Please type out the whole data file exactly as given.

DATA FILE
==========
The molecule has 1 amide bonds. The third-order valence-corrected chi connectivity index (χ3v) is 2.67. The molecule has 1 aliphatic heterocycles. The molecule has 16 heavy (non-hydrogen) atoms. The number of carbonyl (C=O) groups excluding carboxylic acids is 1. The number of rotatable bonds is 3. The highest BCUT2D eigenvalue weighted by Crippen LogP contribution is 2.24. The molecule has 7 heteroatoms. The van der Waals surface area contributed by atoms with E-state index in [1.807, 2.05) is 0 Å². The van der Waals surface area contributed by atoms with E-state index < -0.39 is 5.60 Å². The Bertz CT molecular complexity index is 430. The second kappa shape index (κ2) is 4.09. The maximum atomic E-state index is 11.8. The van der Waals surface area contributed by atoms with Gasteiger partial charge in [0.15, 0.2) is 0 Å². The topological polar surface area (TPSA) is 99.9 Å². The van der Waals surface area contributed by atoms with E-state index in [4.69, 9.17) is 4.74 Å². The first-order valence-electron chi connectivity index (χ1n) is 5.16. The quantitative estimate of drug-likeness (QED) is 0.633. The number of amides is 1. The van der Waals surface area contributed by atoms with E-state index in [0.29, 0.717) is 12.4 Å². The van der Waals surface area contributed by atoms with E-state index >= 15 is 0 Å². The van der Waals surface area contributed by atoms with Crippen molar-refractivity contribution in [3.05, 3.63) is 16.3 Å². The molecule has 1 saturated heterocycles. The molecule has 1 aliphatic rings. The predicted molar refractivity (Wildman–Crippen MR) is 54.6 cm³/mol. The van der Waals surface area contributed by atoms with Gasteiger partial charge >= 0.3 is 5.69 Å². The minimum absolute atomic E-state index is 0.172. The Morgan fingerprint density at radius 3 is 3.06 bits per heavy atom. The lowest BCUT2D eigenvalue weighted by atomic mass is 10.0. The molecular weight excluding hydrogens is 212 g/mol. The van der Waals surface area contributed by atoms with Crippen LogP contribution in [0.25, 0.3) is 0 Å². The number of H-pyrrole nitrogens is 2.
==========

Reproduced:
The molecule has 1 amide bonds. The third-order valence-corrected chi connectivity index (χ3v) is 2.67. The molecule has 1 aliphatic heterocycles. The molecule has 16 heavy (non-hydrogen) atoms. The number of carbonyl (C=O) groups excluding carboxylic acids is 1. The number of rotatable bonds is 3. The highest BCUT2D eigenvalue weighted by Crippen LogP contribution is 2.24. The molecule has 7 heteroatoms. The van der Waals surface area contributed by atoms with E-state index in [1.807, 2.05) is 0 Å². The van der Waals surface area contributed by atoms with E-state index < -0.39 is 5.60 Å². The Bertz CT molecular complexity index is 430. The second kappa shape index (κ2) is 4.09. The maximum atomic E-state index is 11.8. The van der Waals surface area contributed by atoms with Gasteiger partial charge in [0.15, 0.2) is 0 Å². The topological polar surface area (TPSA) is 99.9 Å². The van der Waals surface area contributed by atoms with E-state index in [4.69, 9.17) is 4.74 Å². The first-order valence-electron chi connectivity index (χ1n) is 5.16. The quantitative estimate of drug-likeness (QED) is 0.633. The number of amides is 1. The van der Waals surface area contributed by atoms with E-state index in [0.29, 0.717) is 12.4 Å². The van der Waals surface area contributed by atoms with E-state index >= 15 is 0 Å². The van der Waals surface area contributed by atoms with Crippen molar-refractivity contribution in [3.05, 3.63) is 16.3 Å². The molecule has 1 saturated heterocycles. The molecule has 1 aliphatic rings. The predicted molar refractivity (Wildman–Crippen MR) is 54.6 cm³/mol. The van der Waals surface area contributed by atoms with Gasteiger partial charge >= 0.3 is 5.69 Å². The minimum absolute atomic E-state index is 0.172. The Morgan fingerprint density at radius 3 is 3.06 bits per heavy atom. The lowest BCUT2D eigenvalue weighted by atomic mass is 10.0. The molecular weight excluding hydrogens is 212 g/mol. The van der Waals surface area contributed by atoms with Crippen LogP contribution in [0.25, 0.3) is 0 Å². The number of H-pyrrole nitrogens is 2.